Waking home, I was delighted to find new palm flowers on my route, the White Bird of Paradise was in full bloom.

white bird of paradise flower ud60Thanks for coming along. I wish you all a peaceful weekend and a great week ahead.

Mama Osprey’s Little Wingman. And Danger Lurking.

Happy Mother’s Day to Mama Sandy! Being a mother is wonderful, but also exhausting and full of trials. Mama Sandy knows. She looks weary. I am not sure this picture shows two chicks, but this is the closest I’ve come this week to confirm that there still are two of them.

weary Mama Osprey and 2 chicks ud59But that doesn’t mean that the younger chick didn’t survive. S/he could just be in the middle of the nest and not yet looking out much. And even in the next picture s/he could be right in front of Sandy’s head.

osprey chick ud59The bigger chick is certainly thriving. S/he is wingersizing already. That long, out-stretched wing belongs to him/her!

This morning I took a solo walk to check on them. See, Dylan is not allowed to take long walks until next Thursday. He had surgery to repair a Cherry Eye in his left eye, which is still red. He has a cone to protect his eye, and is on three medications. Needless to say he doesn’t appreciate his current restrictions.

Dylan after surgeryAnyway, this morning I heard Mama Sandy give a sharp alarm call several times. I looked up in the sky, but couldn’t see anything flying overhead. At one time she was making herself ready to fly out, but changed her mind at the last moment. I was baffled. What was making her so upset?

mama osprey ready to defend the nest ud59I walked closer to the nest and discovered the reason she was on edge. The young Great Blue Heron was watching the nest intensively from the other side of the deep pond.

young great blue heron ud59After being discovered, he flew across the pond landing almost below the nest. And Sandy gave another sharp warning.

gbh flying ud59

younger great blue heron ud59Sandy was on her toes and ready to defend the nest. Because Papa Stanley didn’t fly in to assist her, I gathered he was out fishing. So I walked around the marsh to see who else was at home. The first one I spotted was the small Tri-colored Heron. She was hunting and didn’t pay much attention to me.

tricolored heron ud59The tiny juvenile Little Blue Heron, whom I saw last week for the first time, was also there. I think she’s made the salt marsh her new home.

juvenile little blue heron ud59On the north side of the marsh, two baby Mottled Ducks were having breakfast. Diving so often that I had a difficulty in capturing both of them up on the surface at the same time.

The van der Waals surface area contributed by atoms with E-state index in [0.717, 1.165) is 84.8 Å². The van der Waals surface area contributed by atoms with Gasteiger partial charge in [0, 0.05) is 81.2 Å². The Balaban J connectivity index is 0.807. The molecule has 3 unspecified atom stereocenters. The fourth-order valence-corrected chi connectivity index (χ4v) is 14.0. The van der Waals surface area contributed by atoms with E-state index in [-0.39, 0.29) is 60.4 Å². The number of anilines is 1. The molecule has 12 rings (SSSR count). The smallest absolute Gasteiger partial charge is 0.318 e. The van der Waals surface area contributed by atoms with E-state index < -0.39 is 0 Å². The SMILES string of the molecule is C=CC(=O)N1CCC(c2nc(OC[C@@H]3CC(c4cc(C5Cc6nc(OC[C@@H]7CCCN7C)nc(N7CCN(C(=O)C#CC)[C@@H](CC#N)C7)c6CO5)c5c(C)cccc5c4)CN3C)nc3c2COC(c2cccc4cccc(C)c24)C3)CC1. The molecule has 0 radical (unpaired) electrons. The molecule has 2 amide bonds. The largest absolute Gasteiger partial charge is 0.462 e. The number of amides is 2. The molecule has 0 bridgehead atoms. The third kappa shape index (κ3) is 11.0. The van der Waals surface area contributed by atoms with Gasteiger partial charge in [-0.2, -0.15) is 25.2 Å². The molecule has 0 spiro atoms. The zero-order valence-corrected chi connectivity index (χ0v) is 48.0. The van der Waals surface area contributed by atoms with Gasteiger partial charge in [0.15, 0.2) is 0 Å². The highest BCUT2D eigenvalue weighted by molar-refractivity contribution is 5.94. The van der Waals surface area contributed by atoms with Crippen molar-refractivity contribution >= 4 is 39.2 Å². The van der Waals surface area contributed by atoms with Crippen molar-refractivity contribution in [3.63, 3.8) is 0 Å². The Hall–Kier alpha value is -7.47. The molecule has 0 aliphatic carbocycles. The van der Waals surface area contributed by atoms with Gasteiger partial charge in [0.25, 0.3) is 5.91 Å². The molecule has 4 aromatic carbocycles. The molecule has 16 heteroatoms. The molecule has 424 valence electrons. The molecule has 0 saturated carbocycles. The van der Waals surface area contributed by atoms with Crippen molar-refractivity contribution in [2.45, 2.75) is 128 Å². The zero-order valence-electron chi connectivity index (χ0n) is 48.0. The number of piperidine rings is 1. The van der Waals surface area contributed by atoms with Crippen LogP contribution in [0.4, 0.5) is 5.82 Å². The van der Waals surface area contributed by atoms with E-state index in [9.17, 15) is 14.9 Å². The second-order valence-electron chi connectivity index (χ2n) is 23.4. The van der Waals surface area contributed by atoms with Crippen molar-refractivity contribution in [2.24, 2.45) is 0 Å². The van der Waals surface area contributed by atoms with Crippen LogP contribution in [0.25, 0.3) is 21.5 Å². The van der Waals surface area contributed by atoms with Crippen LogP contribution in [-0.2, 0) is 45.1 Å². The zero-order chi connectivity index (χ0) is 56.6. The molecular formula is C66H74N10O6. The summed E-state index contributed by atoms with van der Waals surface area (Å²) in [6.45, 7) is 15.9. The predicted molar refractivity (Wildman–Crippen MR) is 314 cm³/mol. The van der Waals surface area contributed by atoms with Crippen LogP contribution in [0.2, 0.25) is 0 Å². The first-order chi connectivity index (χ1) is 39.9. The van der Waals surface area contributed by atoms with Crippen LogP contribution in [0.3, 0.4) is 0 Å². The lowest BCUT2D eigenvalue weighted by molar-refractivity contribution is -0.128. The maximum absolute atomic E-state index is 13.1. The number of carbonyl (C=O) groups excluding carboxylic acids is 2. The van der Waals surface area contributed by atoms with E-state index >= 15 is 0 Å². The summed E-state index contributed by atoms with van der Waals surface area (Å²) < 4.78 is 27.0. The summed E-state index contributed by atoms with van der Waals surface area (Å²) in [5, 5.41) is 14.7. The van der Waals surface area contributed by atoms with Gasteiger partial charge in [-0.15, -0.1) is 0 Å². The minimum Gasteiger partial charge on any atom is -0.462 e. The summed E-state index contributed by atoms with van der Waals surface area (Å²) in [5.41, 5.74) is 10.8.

two ducklings ud59Mr. Mallard was also visiting the marsh for the first time this year. He posed nicely for the camera.

mr mallard ud59Walking further towards the beach end of the marsh, I had to laugh at this Northern Mockingbird.

Mockingbird ud59As soon as I walked by his tree, he started serenading me in advance of Mother’s Day. I took a 30 second video so he can serenade you too. The master of the songbird universe.

Reaching the end of the marsh, my attention was drawn to a Great Egret, who seemed very upset.

great egret ud59He was vocal too, and soon enough I saw why. The young Great Blue Heron was flying right towards him. I guess the GBH had decided he didn’t want to get his butt kicked by Sandy again, and wanted another piece of land to conquer.

young great blue heron ud59The Great Egret flew away, and the young GBH soon was the King of the Hill at the west-end of the marsh.

younger Great Blue Heron ud59I walked back towards the Osprey nest on the south side of the marsh. The only bird I saw there was a Blue Jay. He was moving all the time and gave me a hard time to get a shot.

blue jay ud59While I was occupied with him, I saw Papa Stanley circle around the nest with a fish. Mama Sandy did not say anything so he flew away with the fish. After reaching the nest, I sat down on “my” bench to change the battery in my camera.

mama osprey ud59I could only see Sandy. Then I saw a dark shadow flying over my head. It was Stanley coming back with the fish.

papa osprey brings a fish ud59He landed at the corner of nest. But nobody was hungry. This was around 10 a.m. and I guess Sandy and the chick(s) had just eaten. So he took the fish and flew away, presumably to eat it himself.